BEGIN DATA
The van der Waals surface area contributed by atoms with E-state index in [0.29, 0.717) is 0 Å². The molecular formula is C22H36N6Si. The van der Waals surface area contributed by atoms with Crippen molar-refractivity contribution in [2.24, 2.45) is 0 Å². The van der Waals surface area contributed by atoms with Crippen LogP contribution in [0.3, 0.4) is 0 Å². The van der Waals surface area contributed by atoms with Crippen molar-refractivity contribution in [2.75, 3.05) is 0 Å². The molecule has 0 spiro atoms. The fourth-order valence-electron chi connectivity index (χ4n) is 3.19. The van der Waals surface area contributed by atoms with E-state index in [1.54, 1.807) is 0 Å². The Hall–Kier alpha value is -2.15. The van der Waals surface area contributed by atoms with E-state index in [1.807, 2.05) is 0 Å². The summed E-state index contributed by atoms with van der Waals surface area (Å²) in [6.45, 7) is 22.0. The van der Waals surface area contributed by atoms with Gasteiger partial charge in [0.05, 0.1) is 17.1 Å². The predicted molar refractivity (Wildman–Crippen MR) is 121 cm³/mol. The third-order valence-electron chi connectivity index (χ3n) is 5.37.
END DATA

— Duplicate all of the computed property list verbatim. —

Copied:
The van der Waals surface area contributed by atoms with E-state index in [0.29, 0.717) is 0 Å². The molecular formula is C22H36N6Si. The van der Waals surface area contributed by atoms with Crippen molar-refractivity contribution in [2.24, 2.45) is 0 Å². The van der Waals surface area contributed by atoms with Crippen LogP contribution in [0.3, 0.4) is 0 Å². The van der Waals surface area contributed by atoms with Crippen molar-refractivity contribution in [2.75, 3.05) is 0 Å². The molecule has 0 spiro atoms. The fourth-order valence-electron chi connectivity index (χ4n) is 3.19. The van der Waals surface area contributed by atoms with E-state index in [1.54, 1.807) is 0 Å². The Hall–Kier alpha value is -2.15. The van der Waals surface area contributed by atoms with E-state index in [1.807, 2.05) is 0 Å². The summed E-state index contributed by atoms with van der Waals surface area (Å²) in [6.45, 7) is 22.0. The van der Waals surface area contributed by atoms with Gasteiger partial charge in [0.05, 0.1) is 17.1 Å². The predicted molar refractivity (Wildman–Crippen MR) is 121 cm³/mol. The third-order valence-electron chi connectivity index (χ3n) is 5.37.